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Allen Craven

What brought you to Auburn and to your major?
I grew up in Birmingham and while many of my high school classmates planned to attend Auburn or Alabama, I was determined to leave the state.  Auburn was last on my list of schools to visit.  My father is an Auburn pharmacy alumnus, and I can’t remember a time in my life where I wasn’t attending Auburn football games so I wasn’t unfamiliar with Auburn.  However, visiting the academic facilities and viewing the university apart from a major football Saturday felt different…it felt like the right place for me to live and learn.  I chose engineering because it was a logical combination of my STEM aptitudes and interests.  Personally, I don’t think it is fair to expect a high school graduate to pick a major and know yet what they want to do for a lifelong career. However, I was certain I could find my career path with a mechanical engineering degree because of the variety of career field options.  You become like a Swiss army knife, able to tackle diverse problems with a variety of knowledge areas from exposure to many engineering disciplines and topics in school.  This helps create well-rounded engineers that can succeed in different career fields.  My decision to stay for graduate school was simply to expand my knowledge in a specific area (solid mechanics) and enter the workforce as capably as possible, and I believe my Auburn education accomplished that.

Tell me your story about your path since graduation regarding your career?
I received the SMART service-for-scholarship award to pay for my graduate education.  In return, I committed to working for a Government facility as a civilian engineer.  Upon graduation, I was hired at Robins Air Force Base, GA and thrown into the aerospace world.  I worked on H-1 Huey helicopters most of my time there, including drive systems, rotors, controls, airframe structure, hydraulics… a bit of everything mechanical in nature.  I also spent a year as a structural engineer in the C-130 depot.  I enjoyed the world I was accidentally thrust into so much that I stayed with the Government after my service commitment was fulfilled.  By the time I left Robins I was promoted to UH-1N Structures Subject Matter Expert.  After getting married, my wife was accepted into UAB School of Nursing.  After seven years at Robins, I moved to Huntsville, AL to be closer to my wife and to work for the U.S. Army at Redstone Arsenal.  I have since been working in the CCDC Aviation and Missile Center (AvMC) Systems Readiness Directorate (formerly Aviation Engineering Directorate).  I am currently working in the Structures and Materials Division, Dynamic Components Branch.  Our branch focus is to ensure airworthiness of Army aircraft dynamic components, with responsibility for the structural safety of helicopter rotors (primarily H-60 Black Hawk, H-47 Chinook, and AH-64 Apache).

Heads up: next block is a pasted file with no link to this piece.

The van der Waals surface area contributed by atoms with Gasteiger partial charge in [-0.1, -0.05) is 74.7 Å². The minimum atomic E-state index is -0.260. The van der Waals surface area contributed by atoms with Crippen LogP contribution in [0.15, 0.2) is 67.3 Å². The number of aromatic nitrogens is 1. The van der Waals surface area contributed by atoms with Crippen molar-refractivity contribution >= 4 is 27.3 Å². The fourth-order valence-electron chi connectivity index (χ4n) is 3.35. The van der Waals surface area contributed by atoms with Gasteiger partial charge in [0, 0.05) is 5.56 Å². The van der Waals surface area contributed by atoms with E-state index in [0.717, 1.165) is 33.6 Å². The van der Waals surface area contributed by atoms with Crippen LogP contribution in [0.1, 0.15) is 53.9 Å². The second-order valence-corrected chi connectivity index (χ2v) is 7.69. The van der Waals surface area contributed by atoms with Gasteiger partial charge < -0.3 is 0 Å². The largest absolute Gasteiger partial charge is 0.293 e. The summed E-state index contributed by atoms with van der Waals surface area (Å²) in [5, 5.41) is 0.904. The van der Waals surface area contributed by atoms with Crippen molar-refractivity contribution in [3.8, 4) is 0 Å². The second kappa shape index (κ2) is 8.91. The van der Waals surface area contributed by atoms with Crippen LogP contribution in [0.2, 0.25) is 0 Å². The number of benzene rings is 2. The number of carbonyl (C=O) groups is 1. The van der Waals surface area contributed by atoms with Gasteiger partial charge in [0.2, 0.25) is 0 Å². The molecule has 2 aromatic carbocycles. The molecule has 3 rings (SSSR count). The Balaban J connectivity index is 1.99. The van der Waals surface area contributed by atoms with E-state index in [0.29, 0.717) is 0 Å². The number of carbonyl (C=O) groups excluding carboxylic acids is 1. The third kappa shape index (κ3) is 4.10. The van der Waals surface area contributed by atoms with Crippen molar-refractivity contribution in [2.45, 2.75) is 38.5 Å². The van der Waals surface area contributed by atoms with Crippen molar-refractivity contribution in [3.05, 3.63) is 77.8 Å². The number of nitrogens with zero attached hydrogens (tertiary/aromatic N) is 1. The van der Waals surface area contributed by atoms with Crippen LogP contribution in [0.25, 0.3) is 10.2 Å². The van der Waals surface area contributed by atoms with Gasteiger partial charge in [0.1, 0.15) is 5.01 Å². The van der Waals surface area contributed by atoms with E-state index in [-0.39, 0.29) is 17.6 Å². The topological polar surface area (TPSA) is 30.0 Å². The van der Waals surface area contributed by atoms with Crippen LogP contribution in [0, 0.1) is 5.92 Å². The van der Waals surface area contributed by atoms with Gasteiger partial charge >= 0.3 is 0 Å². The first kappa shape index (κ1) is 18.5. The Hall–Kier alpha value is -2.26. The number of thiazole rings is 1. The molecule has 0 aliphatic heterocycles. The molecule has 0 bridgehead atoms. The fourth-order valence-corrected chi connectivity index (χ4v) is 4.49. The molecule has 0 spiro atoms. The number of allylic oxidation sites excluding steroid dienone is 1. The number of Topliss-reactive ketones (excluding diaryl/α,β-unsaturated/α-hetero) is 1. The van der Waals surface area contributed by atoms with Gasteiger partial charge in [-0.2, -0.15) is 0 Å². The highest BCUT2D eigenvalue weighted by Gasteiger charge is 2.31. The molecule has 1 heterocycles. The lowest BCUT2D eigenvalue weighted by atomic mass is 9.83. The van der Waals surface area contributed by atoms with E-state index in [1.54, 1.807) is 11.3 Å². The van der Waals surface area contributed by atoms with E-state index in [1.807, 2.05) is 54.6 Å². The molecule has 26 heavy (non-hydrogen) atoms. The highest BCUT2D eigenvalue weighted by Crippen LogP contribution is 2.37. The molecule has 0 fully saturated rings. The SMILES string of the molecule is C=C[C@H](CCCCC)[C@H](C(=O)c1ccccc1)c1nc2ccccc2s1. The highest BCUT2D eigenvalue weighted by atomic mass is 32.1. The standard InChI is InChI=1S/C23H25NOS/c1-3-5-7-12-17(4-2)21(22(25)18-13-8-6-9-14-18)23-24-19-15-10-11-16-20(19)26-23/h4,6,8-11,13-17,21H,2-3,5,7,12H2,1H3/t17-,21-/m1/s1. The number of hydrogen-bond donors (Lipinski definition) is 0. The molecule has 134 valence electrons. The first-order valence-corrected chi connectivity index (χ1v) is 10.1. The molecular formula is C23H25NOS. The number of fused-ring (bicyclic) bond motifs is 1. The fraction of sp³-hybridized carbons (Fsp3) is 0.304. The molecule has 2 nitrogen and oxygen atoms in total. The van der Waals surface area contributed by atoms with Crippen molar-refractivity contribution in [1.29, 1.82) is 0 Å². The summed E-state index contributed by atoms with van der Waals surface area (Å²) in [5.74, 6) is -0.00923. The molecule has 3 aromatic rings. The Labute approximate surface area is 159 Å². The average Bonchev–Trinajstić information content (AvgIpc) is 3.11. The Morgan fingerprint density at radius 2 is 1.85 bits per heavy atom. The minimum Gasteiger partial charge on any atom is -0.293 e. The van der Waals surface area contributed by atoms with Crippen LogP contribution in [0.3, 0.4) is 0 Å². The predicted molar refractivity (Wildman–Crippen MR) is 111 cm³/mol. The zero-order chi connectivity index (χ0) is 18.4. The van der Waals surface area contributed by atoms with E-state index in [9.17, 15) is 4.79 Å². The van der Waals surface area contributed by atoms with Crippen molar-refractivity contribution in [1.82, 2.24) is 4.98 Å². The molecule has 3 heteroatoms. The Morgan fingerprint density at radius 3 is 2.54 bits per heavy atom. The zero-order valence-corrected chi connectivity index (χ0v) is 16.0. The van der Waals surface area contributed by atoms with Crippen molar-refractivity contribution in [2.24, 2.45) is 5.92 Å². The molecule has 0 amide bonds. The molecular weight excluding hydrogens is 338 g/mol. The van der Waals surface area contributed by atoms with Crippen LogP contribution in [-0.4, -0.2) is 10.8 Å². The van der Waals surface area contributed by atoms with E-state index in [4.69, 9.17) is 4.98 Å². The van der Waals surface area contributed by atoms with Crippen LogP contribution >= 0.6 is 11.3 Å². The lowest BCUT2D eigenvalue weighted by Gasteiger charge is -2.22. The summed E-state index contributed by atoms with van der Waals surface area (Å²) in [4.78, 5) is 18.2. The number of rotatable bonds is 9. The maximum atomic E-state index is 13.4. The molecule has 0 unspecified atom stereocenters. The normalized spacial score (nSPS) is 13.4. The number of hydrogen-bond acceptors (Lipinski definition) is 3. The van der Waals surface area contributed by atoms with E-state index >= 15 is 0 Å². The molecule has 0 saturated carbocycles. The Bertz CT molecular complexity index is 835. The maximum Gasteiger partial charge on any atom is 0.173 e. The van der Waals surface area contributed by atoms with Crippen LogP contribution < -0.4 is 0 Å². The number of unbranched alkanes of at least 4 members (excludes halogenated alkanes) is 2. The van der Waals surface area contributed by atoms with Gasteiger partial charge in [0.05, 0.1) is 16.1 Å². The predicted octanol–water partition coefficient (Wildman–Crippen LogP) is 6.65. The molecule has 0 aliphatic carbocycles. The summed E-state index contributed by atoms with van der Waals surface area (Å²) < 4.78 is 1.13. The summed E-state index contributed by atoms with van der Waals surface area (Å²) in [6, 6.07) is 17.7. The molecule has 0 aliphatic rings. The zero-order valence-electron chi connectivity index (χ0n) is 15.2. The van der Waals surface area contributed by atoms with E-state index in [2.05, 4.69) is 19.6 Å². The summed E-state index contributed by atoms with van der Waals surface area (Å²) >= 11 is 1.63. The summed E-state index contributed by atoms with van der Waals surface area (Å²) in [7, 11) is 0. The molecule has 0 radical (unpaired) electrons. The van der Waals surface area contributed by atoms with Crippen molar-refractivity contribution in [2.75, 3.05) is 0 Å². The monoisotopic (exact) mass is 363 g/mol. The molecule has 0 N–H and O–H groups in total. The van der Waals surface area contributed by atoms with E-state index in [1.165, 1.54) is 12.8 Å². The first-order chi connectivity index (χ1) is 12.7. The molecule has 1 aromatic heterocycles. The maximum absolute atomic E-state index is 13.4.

How did your Auburn engineering education prepare you for what you are doing now?
I really learned how to learn in college.  Academics came naturally for me up to then, so the engineering curriculum was a real wake-up call.  It takes hard individual and team work, long hours, perseverance, and frankly, the desire to succeed.  Nothing is too hard if you are determined.  I really liked the broad nature of mechanical engineering and the flexibility that it provided in the job market.  Seven years of grueling, varied courses got me ready for the “real” world, but one of the most valuable skills of any engineer is critical thinking.  The Auburn faculty does a great job of challenging the students with a mix of traditional lectures, homework, and tests and supplements that with hands-on lab applications and interesting projects.  It won’t be necessary to memorize stress equations on the job, those can be looked up in reference materials.  The important thing is knowing how to think and apply engineering principles (including common sense) to solve problems, which, in a most basic sense, is my job description.  The challenging coursework, engaged faculty, and top-notch facilities at Auburn prepared me well for it.

What advice would you give students at Auburn?
First, take advantage of co-op and internship programs.  I participated in four semesters of work at a materials testing facility while in the co-op program, leaving school with over a year of technical work experience (as well as being paid for my efforts).  The work helped me see and better understand practical applications of theories taught in class, making school a bit easier.  Having some engineering related job history gives you a leg up against other new graduates looking for work, as well as provides some real-life experience to help determine what types of jobs you want (or in some cases do not want) to pursue to begin your career.

Second, developing soft skills is crucial to being an effective engineer and to career advancement.  The brightest ideas in the world mean nothing if you can’t get your point across to coworkers, management, and customers.  The ability to write, speak, present, interact, and relate with people are all as important as the technical skills you learn in class.

What is your favorite Auburn memory or War Eagle moment?
As a lifetime Auburn fan, I have so many memories tied to football.  Attending the 2010 National Championship might be my favorite memory as a student, but I don’t think anything tops the back-to-back emotional rollercoasters of The Prayer at Jordan-Hare and Kick Six in 2013.  With a few combinations of extremely improbable events, we were catapulted from certain losses to arch rivals to a second national championship appearance in four years.  To have witnessed these crazy games with 87,451 of my closest Auburn family was just incredible.